Rated 5 out of 5 by from Kept me thinking the whole time I have never been crazy about Margaret Atwood; besides the first two books in the Madd Adam series I've always stayed away from her work. However, after hearing how great the TV show is I figured I should give the book a try before I watched it. I was SO surprised by how much I loved this book! It kept me thinking the entire time I was reading it; what is going on? how did it get to this? I couldn't put it down!
Date published: 2018-04-25
Rated 1 out of 5 by from trash I thought that this book was over hyped but the plo was interesting
Date published: 2018-04-24
Rated 4 out of 5 by from Thought provoking but nothing life changing Lots of people talk about this book as an 'essential' read, and while it is very thought provoking about the evolution of human societies, there are many other classic reads like 1984 or Brave New World that blow this out of the water
Date published: 2018-04-20
Rated 5 out of 5 by from Favourite book of all time Bradbury wrote it in fervour and passion and that comes across in the pages. A page turner and thought-provoking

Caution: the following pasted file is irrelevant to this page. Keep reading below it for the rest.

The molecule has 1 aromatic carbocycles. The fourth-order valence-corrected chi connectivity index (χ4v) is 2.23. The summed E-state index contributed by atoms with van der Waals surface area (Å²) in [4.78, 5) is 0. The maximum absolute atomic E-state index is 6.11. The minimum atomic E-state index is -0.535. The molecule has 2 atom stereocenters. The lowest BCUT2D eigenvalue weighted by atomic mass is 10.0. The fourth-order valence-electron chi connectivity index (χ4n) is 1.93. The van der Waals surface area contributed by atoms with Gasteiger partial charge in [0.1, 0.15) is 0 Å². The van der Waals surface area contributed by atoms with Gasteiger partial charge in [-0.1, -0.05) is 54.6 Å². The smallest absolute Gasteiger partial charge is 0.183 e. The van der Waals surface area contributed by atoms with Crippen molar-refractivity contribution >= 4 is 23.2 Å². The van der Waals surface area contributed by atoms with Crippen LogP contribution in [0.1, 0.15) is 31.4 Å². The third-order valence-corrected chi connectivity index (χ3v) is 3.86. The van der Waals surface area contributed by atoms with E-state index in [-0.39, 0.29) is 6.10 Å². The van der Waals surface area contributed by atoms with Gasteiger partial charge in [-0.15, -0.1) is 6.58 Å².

Date published: 2018-04-12
Rated 5 out of 5 by from Absolutely terrifying Quite scary, I must admit. Gave me the heebyjeebies
Date published: 2018-04-09
Rated 4 out of 5 by from Must Read Very powerful insight on the knowledge that books can bring to one person, and the power of free will and choice.
Date published: 2018-03-25
Rated 5 out of 5 by from Amazing, terrifying This book was an amazing read, but also a terrifying portrayal of different societies’ oppression of women and control over their bodies.
Date published: 2018-03-24
Rated 4 out of 5 by from You've heard about it, and yes, it's worth the read. When I picked up Fahrenheit 451 and after reading the synopsis, I though, "Firemen who are paid to burn books? What blasphemy is this?!". So I skimmed through the beginning and couldn't put it down! This book is one of the very few I've read that kept me guessing. I had no idea what was coming next! The only thing I would say is a negative, is that some parts of the book are hard to follow. You need to rely on context and you're own imagination. Also the book is political and deals with topics that are very relevant to the going on's of today's society, so if you don't enjoy stories with a message, read at your own discretion. Overall, worth the read!
Date published: 2018-03-22
Rated 5 out of 5 by from Best book ever The more you read it, the more you wonder how could Bradbury write such an accurate book 60 years ago. It is totally impressive how he managed to describe a reality full of predictions about how would the World be nowadays, he did that formidably!
Date published: 2018-03-22